Ex-IMF chief Dominique Strauss-Kahn denies committing any acts of violence against women, his lawyers said Friday, after French prosecutors said witness testimony suggested he took part in a rape.
Strauss-Kahn "absolutely contests having committed the slightest act of violence of any nature whatsoever," his lawyers Henri Leclerc, Frederique Baulieu and Richard Malka said in a statement.
The statement contested testimony from two escorts suggesting Strauss-Kahn took part in a gang rape at a sex party in Washington DC, saying: "The declarations made by these young women are contradictory."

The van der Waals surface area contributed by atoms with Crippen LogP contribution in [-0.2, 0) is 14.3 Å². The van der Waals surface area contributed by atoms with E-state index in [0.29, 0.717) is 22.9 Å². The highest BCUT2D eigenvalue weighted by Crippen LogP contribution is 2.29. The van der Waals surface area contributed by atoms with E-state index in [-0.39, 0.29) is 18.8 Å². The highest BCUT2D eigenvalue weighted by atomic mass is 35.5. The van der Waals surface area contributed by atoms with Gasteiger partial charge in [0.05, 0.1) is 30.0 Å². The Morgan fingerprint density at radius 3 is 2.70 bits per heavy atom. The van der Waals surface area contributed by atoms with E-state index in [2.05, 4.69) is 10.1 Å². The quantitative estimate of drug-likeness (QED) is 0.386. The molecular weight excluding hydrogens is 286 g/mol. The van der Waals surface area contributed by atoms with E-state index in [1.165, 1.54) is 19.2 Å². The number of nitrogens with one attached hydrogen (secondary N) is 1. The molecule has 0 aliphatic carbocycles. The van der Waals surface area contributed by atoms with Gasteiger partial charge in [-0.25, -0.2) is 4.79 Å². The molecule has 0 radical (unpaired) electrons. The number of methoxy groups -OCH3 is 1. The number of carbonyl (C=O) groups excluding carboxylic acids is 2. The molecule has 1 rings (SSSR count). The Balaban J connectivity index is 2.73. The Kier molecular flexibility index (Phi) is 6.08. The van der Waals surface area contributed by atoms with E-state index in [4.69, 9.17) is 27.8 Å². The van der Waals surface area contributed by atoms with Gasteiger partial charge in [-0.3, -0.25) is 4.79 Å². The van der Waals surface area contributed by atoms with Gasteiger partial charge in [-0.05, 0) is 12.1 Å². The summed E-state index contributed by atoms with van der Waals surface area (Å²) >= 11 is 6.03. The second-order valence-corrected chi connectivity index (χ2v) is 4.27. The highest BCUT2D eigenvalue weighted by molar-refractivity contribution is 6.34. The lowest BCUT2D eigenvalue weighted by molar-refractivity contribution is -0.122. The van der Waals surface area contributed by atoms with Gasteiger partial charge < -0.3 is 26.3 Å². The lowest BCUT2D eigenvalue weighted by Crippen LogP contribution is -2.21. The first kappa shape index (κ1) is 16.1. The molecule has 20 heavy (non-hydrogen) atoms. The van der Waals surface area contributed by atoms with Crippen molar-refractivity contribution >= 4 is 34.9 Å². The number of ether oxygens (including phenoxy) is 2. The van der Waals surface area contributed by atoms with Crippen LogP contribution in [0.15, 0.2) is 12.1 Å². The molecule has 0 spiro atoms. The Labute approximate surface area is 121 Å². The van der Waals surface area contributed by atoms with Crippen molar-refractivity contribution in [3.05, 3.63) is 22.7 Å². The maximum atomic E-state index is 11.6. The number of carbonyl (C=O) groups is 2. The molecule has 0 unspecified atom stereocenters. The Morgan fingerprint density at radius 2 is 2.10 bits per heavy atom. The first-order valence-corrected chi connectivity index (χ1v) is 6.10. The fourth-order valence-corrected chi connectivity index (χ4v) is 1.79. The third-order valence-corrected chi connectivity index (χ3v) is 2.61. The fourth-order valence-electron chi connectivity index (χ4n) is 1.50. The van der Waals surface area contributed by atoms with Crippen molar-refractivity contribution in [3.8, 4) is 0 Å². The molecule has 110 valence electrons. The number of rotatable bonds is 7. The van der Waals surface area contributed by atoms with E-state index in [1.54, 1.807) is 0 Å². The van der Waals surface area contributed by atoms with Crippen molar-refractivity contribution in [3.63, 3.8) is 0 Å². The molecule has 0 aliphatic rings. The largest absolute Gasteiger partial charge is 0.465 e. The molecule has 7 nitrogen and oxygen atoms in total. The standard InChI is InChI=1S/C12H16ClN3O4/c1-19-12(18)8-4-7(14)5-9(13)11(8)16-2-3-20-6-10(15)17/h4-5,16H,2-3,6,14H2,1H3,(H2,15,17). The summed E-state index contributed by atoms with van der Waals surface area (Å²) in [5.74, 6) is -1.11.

"Distorted information, manipulation and a desire for a lynching cannot forever be a substitute for reality," it said.
The statement also said the news of the testimony, which dates from late March, was released at an "opportune time" ahead of Sunday's run-off in the French presidential election.
Strauss-Kahn had once been the frontrunner to lead the Socialist Party against incumbent Nicolas Sarkozy in the vote. The Socialists instead chose Francois Hollande, who is tipped to win on Sunday.
Strauss-Kahn, two businessmen and a police chief have been charged with "aggravated pimping in an organised gang" for allegedly organising a prostitution ring for orgies in France, the United States and elsewhere.
On Friday, a spokesman for prosecutors in the French city of Lille said investigating magistrates had submitted new evidence, based on testimony from the two sex workers, that could also implicate the men in a gang rape.
Strauss-Kahn's lawyers noted that "no complaints have been made" based on the testimony.